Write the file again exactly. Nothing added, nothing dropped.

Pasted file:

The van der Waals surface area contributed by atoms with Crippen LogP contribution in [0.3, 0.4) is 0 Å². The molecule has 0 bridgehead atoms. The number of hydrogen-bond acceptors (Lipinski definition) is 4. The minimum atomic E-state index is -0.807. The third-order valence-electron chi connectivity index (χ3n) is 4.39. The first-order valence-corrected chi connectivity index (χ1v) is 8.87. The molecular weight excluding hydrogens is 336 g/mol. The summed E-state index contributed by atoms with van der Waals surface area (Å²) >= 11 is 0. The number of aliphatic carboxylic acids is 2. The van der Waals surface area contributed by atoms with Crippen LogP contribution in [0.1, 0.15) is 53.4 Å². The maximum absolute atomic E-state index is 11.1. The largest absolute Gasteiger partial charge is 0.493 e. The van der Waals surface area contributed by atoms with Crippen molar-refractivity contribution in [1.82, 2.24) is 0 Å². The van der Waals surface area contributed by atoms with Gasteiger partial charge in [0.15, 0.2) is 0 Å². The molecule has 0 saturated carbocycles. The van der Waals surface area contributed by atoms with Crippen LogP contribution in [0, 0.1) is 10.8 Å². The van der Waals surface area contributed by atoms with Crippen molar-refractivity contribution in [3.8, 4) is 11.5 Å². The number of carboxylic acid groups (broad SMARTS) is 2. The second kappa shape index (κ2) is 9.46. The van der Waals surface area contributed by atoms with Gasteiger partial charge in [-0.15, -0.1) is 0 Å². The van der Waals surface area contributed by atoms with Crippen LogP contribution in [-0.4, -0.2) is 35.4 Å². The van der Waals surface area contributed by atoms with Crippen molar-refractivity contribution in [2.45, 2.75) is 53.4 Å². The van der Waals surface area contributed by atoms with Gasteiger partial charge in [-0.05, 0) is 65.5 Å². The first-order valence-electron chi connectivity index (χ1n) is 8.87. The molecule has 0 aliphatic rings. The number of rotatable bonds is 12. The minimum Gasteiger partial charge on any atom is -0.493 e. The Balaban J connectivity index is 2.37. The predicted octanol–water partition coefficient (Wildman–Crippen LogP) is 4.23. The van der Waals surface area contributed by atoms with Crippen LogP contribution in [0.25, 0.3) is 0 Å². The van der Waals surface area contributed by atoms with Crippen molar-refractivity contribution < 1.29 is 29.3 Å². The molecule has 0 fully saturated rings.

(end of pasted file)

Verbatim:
The van der Waals surface area contributed by atoms with Crippen LogP contribution in [0.3, 0.4) is 0 Å². The molecule has 0 bridgehead atoms. The number of hydrogen-bond acceptors (Lipinski definition) is 4. The minimum atomic E-state index is -0.807. The third-order valence-electron chi connectivity index (χ3n) is 4.39. The first-order valence-corrected chi connectivity index (χ1v) is 8.87. The molecular weight excluding hydrogens is 336 g/mol. The summed E-state index contributed by atoms with van der Waals surface area (Å²) >= 11 is 0. The number of aliphatic carboxylic acids is 2. The van der Waals surface area contributed by atoms with Crippen LogP contribution in [0.1, 0.15) is 53.4 Å². The maximum absolute atomic E-state index is 11.1. The largest absolute Gasteiger partial charge is 0.493 e. The van der Waals surface area contributed by atoms with Crippen molar-refractivity contribution in [1.82, 2.24) is 0 Å². The van der Waals surface area contributed by atoms with Gasteiger partial charge in [0.15, 0.2) is 0 Å². The molecule has 0 saturated carbocycles. The van der Waals surface area contributed by atoms with Crippen LogP contribution in [0, 0.1) is 10.8 Å². The van der Waals surface area contributed by atoms with Crippen molar-refractivity contribution in [3.8, 4) is 11.5 Å². The number of carboxylic acid groups (broad SMARTS) is 2. The second kappa shape index (κ2) is 9.46. The van der Waals surface area contributed by atoms with Gasteiger partial charge in [-0.15, -0.1) is 0 Å². The van der Waals surface area contributed by atoms with Crippen LogP contribution in [-0.4, -0.2) is 35.4 Å². The van der Waals surface area contributed by atoms with Crippen molar-refractivity contribution in [2.45, 2.75) is 53.4 Å². The van der Waals surface area contributed by atoms with Gasteiger partial charge in [-0.05, 0) is 65.5 Å². The first-order valence-electron chi connectivity index (χ1n) is 8.87. The molecule has 0 aliphatic rings. The number of rotatable bonds is 12. The minimum Gasteiger partial charge on any atom is -0.493 e. The Balaban J connectivity index is 2.37. The predicted octanol–water partition coefficient (Wildman–Crippen LogP) is 4.23. The van der Waals surface area contributed by atoms with Crippen LogP contribution in [0.25, 0.3) is 0 Å². The van der Waals surface area contributed by atoms with Crippen molar-refractivity contribution < 1.29 is 29.3 Å². The molecule has 0 fully saturated rings.